iD Magazine announced 2021, “The year of the bimbo.” As the #GirlBoss era comes to a halt, a rise of newly liberated individuals comes to the forefront of pop culture, the bimbos. It’s time to discard preconceived notions of what a bimbo of the bygone era was because Gen Z bimbos are radical leftist feminists from whom we can all learn a lot.
The Rise Of The Bimbo Empowerment Era
The millennial #GirlBoss era taught women that they could achieve anything they want at home and in the work setting as long as they lean in and show their male colleagues that they have intellect and resilience. The recent backlash against the girl boss culture is due to the insinuation that to be taken seriously in corporate settings, women have to adopt more stereotypical “masculine” traits to be respected in male-dominated settings.
The girl boss trope taught women and young girls that you can be feminine but not overly feminine, you should be assertive but never angry, and these qualities will gain you respect in the workplace. You would never want to be seen as an overly emotional female in front of your male colleagues because how would they ever take you seriously?
Moreover, the girl boss movement was missing a critical component: respecting women’s individuality and celebrating women’s diverse backgrounds. As Vicky Spratt, journalist and documentary filmmaker, wrote, “girl boss is a sexist Trojan horse. It appears to raise women, to carve out space for us in a working world still too crowded with men. But in reality, it denies us agency, diminishes us, and denigrates our authority.”
While the #GirlBoss movement was well-intentioned, it quickly became a marketing scheme to support capitalistic motives and was tone-deaf to trans women and women of color. In response to the toxicity of girl boss culture, a new era of liberated individuals comes to the forefront of the zeitgeist, the Gen Z bimbo!
What is Bimbofication?
The term bimbo was originally an Italian word used to describe a man who acted childish or foolish. By the later 20th century, the word bimbo was used primarily by heterosexual men as a derogatory term to describe a woman who was over-endowed in looks and under-endowed in intellect.
The media often portrayed the bimbo as a hot woman with blonde hair and a ditzy personality. Archetypes of the bimbo personification were often well-endowed blonde actresses such as Marylin Monroe, Paris Hilton, and Pamala Anderson, who were all highly successful individuals but were often reduced by men to sex objects in order to demine their overall worth.
Today’s Gen Z bimbo is using the once derogatory word as a means of empowerment and to build a sense of community. Chrissy Chlapecka, @chrissychlapecka on TikTok, is one of the most visible self-identified bimbos and uses her social media platform to spread the word of what the Gen Z bimbo really stands for.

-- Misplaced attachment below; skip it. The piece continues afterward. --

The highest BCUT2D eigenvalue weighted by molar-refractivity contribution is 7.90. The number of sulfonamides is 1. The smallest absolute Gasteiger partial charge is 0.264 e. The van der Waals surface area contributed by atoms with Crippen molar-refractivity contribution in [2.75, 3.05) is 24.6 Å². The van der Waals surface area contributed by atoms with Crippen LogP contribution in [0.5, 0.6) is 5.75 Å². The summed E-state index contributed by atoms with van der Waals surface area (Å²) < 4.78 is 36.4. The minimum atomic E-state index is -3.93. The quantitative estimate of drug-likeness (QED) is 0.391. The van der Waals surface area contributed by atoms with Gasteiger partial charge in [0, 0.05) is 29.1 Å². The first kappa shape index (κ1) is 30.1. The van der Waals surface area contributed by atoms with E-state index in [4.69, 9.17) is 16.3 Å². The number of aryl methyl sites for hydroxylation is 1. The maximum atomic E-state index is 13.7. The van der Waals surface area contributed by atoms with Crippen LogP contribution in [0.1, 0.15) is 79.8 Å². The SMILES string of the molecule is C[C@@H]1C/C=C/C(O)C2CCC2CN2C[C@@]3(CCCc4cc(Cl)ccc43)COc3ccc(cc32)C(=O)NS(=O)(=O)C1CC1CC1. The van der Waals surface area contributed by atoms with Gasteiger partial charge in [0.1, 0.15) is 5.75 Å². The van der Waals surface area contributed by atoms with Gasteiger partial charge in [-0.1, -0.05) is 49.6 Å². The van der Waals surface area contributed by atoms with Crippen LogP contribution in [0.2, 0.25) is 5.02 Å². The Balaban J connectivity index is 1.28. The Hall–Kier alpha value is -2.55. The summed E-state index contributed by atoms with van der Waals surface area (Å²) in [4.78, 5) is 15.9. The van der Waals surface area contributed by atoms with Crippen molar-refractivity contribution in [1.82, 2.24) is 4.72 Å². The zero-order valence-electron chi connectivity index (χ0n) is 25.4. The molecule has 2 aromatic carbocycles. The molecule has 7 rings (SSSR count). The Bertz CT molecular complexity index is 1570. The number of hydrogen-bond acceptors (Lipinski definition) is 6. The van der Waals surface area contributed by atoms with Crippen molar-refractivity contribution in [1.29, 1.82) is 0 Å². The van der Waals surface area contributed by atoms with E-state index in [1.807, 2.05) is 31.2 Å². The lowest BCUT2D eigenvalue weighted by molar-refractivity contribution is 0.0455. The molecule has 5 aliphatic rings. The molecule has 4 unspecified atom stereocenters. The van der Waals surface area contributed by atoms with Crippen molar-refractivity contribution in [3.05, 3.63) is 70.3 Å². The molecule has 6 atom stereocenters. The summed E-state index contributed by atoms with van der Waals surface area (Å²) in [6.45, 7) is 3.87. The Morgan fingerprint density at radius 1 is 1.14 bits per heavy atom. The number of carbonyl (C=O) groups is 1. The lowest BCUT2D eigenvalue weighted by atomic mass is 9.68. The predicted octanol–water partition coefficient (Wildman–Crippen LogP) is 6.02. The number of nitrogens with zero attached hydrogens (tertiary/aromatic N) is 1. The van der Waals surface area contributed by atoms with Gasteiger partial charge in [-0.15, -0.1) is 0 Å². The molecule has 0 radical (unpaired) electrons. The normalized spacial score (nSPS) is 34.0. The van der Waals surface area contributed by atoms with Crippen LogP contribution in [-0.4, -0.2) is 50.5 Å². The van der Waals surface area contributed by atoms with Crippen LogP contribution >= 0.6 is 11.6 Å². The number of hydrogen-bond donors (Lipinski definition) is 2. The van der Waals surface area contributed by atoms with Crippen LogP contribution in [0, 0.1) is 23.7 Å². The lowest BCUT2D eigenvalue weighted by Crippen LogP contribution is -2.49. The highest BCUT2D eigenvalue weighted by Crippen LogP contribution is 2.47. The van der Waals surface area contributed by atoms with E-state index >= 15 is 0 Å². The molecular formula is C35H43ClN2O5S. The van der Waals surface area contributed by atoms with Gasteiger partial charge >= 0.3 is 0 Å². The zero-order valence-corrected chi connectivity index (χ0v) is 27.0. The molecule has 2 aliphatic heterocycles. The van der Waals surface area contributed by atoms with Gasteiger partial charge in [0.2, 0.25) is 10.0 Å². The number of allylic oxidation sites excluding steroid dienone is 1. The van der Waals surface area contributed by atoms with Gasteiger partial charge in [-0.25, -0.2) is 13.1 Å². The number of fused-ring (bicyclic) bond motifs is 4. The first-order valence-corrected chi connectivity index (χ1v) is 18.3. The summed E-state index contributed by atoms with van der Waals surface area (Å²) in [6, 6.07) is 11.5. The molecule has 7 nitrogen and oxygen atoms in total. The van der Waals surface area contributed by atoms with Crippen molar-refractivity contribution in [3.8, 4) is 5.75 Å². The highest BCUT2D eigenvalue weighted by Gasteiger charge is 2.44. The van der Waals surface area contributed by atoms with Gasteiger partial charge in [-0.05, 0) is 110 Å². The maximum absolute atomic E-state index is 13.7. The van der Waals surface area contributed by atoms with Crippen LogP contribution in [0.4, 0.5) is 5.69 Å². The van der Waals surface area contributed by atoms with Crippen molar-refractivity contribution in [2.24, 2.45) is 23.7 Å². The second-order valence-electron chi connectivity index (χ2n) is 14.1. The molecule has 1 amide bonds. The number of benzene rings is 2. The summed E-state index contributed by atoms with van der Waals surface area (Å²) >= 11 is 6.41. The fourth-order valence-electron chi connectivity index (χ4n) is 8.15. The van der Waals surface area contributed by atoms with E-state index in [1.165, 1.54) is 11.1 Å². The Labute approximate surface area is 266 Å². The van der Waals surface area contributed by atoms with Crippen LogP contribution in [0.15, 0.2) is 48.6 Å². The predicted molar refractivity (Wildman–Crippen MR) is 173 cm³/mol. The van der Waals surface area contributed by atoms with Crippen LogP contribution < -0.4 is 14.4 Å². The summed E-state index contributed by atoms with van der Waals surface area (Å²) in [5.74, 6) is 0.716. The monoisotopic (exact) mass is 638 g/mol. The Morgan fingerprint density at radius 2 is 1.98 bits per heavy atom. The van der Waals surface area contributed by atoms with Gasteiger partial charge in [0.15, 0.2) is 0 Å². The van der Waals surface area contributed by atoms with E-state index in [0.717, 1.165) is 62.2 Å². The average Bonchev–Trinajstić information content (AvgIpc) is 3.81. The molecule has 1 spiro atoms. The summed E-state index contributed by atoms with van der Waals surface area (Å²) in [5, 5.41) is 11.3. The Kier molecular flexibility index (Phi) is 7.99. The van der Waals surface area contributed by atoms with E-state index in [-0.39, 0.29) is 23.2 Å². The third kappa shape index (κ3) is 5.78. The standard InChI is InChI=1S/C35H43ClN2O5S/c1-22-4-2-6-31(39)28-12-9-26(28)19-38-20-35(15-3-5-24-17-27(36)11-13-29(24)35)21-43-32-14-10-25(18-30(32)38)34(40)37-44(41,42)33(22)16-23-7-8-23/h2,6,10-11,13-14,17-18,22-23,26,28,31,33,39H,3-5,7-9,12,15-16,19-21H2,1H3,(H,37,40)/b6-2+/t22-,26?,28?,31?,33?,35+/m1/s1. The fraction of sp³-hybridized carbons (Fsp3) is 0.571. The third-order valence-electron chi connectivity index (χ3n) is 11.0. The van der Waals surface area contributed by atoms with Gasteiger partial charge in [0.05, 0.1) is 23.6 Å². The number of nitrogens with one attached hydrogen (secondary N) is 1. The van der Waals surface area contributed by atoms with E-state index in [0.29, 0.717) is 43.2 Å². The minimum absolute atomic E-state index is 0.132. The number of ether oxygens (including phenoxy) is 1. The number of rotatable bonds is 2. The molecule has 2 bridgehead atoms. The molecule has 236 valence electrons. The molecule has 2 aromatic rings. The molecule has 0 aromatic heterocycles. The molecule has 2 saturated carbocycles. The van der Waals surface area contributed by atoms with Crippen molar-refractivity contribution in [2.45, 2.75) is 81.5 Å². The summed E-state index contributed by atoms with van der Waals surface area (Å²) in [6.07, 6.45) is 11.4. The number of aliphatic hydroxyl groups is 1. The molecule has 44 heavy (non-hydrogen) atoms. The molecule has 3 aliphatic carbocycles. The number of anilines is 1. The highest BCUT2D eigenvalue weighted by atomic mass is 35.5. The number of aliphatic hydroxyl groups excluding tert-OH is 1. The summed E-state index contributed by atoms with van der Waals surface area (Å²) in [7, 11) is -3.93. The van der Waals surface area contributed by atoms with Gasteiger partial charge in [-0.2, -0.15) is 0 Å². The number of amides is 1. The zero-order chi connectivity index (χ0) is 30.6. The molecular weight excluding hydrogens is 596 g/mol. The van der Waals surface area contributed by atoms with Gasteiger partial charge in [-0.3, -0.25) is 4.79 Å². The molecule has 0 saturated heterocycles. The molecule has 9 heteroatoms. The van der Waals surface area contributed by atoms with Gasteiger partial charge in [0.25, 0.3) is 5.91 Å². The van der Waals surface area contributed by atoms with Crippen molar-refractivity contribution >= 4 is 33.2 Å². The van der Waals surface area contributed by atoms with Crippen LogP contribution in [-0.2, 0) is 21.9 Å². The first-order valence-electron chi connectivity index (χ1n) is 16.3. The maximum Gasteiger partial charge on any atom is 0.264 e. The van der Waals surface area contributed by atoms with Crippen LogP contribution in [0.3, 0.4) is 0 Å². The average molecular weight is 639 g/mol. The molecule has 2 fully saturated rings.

Chlapecka states, “the bimbo is a radical leftist who is pro-choice, pro-BLM, pro-LGBTQ+, and pro-sex work, and she, he, or they likes to look pretty while doing it” she also adds that the modern-day bimbo “wants to celebrate and appreciate their own hyper-femininity, which they express in their own special way.” The Gen Z bimbo is about looking hot for themselves and not for the male gaze, all while pushing back on societal norms.
Another prominent self-identified Bimbo on TikTok @maeultra, states that she finds identifying as a bimbo as powerful as she continues to explain, “It feels powerful and liberating to know that I’m constantly challenging gender and societal norms with hotness. Nothing makes misogynists angrier than women choosing to be hot, appearing dumb and yet being incredibly self-aware.”
In short, bimbofication is about intersectional feminism and feeling emboldened, whereas society has taught us that we should feel ashamed. It’s about owning one’s sex appeal and no longer minimizing yourself to appeal to social standards written for us by misogynistic men. Bimbofication allows individuals to define their own self-worth, fight the patriarchy, and look hot while doing it.
Bimbofication For All
The word bimbo no longer applies to just a white, blonde-haired heterosexual female. Bimbo is about a state of mind that is accessible to all bimbos, himbos, and thembos. TikTok user Griffin Maxwell Brooks @griffinmaxwellbrooks states “ “The bxmbo has no gender, no class, no race or ability. The only requirement for bxmbofication is that you embrace and reclaim your body in the name of independence.”
Bimbos apply to all sexual orientations, body types, races, and genders. A central component of bimbofication is no discrimination, community building, and self-love.
The Beauty of Bimbofication
Bimboism, unlike the elitism of the #GirlBoss culture, is about no longer having to find external validation for your intellect or climb the theoretical corporate ladder built on misogyny and racism. @Fauxrich explains, “a bimbo is not a protest against intelligence; it’s kind of a protest against academia and how elitist and classist it is.” The modern-era bimbo is socially aware and understands the impacts of racism, sexism, and classism.
The bimbo of today is about radical acceptance and building a positive community of individuals who are tired of having to prove themselves to misogynistic people. The motto of the bimbo is, why prove yourself when you can unapologetically love yourself?
While this might sound counterintuitive, the Gen Z Bimbo is taking ownership over a once derogatory term used primarily by cis-gender heterosexual men to reduce a women to a sex object based solely on her appearance meanwhile demeaning her worth, values, and intellect. The Gen Z bimbo, himbo, and thembo know their worth and won’t let the patriarchy decide that for them.